Are you bored now that the Blu Ray vs HD-DVD format war is over? Perhaps you are nostalgic for the glory days of Beta vs VHS vs V2000. Or maybe you are an old guy who thinks nothing can compare to the CBS vs RCA color TV war of the early 1950s?
Insight Media Analyst
In the area of video formats for standard- or high-definition TV viewing of 3D content, take heart, while we are not yet ready to call it a 3D format war, we are certainly seeing alliances develop that could lead to war.
The issue is getting 3D content that you may have seen in the movies onto DVDs, Blu-ray disks or broadcast standards that allow viewers to see 3D on their TVs at home. For the most part, that is not possible today as 3D movies like Chicken Little are only available in 2D versions now.
At least three companies have developed 3D video formats that they hope will help bring 3D content into consumer’s homes. The Sensio (Montreal, Canada; www.sensio.tv) format for example, uses a special compression technique to minimize or eliminate the resolution losses associated with previous anamorphic techniques. Currently, you can buy half a dozen Sensio-encoded 3D DVDs today, although not Chicken Little. Currently you need an external Sensio decoder to view the 3D on a 3DTV, but later this summer SpectronIQ will introduce a "Full 3D" TV with a Sensio decoder built-in. If you watch a Sensio-encoded DVD without a Sensio decoder, you may see the left and right eye images side-by-side on the screen with extra noise representing the encoded horizontal resolution data.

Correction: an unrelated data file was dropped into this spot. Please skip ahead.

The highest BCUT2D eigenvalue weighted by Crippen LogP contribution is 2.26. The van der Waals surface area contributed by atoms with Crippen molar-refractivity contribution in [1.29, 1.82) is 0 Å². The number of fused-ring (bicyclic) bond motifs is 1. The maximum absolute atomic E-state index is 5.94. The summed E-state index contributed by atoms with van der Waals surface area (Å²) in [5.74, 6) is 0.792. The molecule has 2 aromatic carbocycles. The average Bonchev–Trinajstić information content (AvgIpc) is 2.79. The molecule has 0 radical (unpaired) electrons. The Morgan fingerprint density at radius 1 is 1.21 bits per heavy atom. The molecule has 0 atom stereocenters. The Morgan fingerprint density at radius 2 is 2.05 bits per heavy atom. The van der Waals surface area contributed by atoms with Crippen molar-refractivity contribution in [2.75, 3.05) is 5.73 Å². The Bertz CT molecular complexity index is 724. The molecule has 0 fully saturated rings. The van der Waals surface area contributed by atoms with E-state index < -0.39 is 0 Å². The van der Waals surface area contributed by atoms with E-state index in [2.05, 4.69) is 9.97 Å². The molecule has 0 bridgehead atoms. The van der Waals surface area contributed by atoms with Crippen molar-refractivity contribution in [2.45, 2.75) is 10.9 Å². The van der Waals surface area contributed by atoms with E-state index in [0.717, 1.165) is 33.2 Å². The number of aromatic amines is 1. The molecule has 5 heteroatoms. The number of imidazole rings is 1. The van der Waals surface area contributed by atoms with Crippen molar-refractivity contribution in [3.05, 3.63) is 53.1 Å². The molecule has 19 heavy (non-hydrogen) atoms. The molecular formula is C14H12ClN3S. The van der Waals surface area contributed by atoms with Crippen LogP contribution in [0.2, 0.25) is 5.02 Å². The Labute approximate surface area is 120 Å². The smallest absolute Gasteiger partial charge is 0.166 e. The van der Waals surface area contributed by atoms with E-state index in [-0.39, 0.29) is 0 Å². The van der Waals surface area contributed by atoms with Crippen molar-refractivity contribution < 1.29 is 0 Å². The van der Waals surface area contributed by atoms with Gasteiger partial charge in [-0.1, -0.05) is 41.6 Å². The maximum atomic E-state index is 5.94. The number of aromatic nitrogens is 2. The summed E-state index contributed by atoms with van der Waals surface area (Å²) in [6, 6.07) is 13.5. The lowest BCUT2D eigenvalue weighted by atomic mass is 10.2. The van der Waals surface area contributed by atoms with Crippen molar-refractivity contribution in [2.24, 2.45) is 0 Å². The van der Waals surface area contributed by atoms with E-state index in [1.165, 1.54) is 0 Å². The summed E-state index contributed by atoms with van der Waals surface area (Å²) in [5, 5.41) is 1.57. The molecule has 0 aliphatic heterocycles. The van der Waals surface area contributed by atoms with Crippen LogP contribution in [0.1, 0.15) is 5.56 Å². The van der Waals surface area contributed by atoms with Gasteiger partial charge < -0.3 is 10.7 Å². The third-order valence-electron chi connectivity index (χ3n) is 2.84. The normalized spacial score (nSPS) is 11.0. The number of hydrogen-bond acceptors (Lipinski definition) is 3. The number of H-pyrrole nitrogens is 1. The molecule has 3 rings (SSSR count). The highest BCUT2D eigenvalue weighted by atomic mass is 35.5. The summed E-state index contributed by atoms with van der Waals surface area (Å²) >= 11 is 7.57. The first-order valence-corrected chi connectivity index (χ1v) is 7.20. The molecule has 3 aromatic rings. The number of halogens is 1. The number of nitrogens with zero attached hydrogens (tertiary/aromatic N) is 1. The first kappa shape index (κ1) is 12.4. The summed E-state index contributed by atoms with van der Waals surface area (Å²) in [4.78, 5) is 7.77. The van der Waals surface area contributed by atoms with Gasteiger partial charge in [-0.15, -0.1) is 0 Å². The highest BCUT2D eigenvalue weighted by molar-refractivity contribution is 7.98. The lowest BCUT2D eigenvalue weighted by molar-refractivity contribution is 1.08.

DDD (Santa Monica, CA; www.ddd.com) actually has a few DDD-equipped sets from Hyundai on the market in Japan. More importantly, they have inked a deal with Samsung that that will lead to an embedded 3D processor inside Samsung TVs. The DDD processor will decode a variety of legacy formats, plus DDD has proposed a 2D plus depth format for encoding 3D material. When viewed on a 2D TV, the DDD format would show a good 2D image. On a 3D set equipped with the correct decoder, the DDD format will show a full 3D image.
TDVision (Naperville, IL; www.tdvision.com) has their own 3D format and it was used to demonstrate the first live 3D broadcast over the existing 2D infrastructure at NAB earlier this month. This format uses MPEG encoding to send the 3D image. When the MPEG stream reaches a 2D MPEG decoder, the extra information is ignored and you see a normal 2D image. If the stream reaches a 3D MPEG decoder, the extra data is used to reconstruct the full 3D image. This was also demonstrated at NAB where the same disk, when played in a the Blu Ray player in a PS3 showed a 2D image but when played in a Blu Ray player in a special TDVision PC with a 3D decoder in it, it showed 3D on the 3D display.
This column is not intended to discuss the advantages and disadvantages of these three competing formats, and it ignores the legacy 3D formats that have been around for years but may still have life in them. One advantage of these legacy formats is the patents have expired-no license fees. The point is there are three (or more) formats, and they all have good credentials. But a TV built with one type or decoder may not necessarily play DVDs designed for a different format. Will Wal-Mart be willing to stock 5 versions of Chicken Little (2D DVD, 2D Blu Ray, Sensio 3D, DDD 3D and TDVision 3D) so you can get the right version for your TV? My guess is Wal-Mart, the studios and everyone else thinks this would be a bad idea.
By the end of 2008, there will be an estimated 2 million "3D Ready" TVs in the US. (Yes–2 million. You may own one and not even know it.) To watch 3D on these 3D-ready sets, it will be necessary to buy an external decoder box plus a DVD or a Blu Ray disk with the desired content encoded to match the decoder box. If you buy a decoder box or pay a premium for a TV with an embedded decoder, plus buy 3D content on DVD, will all this be obsolete in 2 years or 5 years? Finding a solution before a war begins is the desire of most players.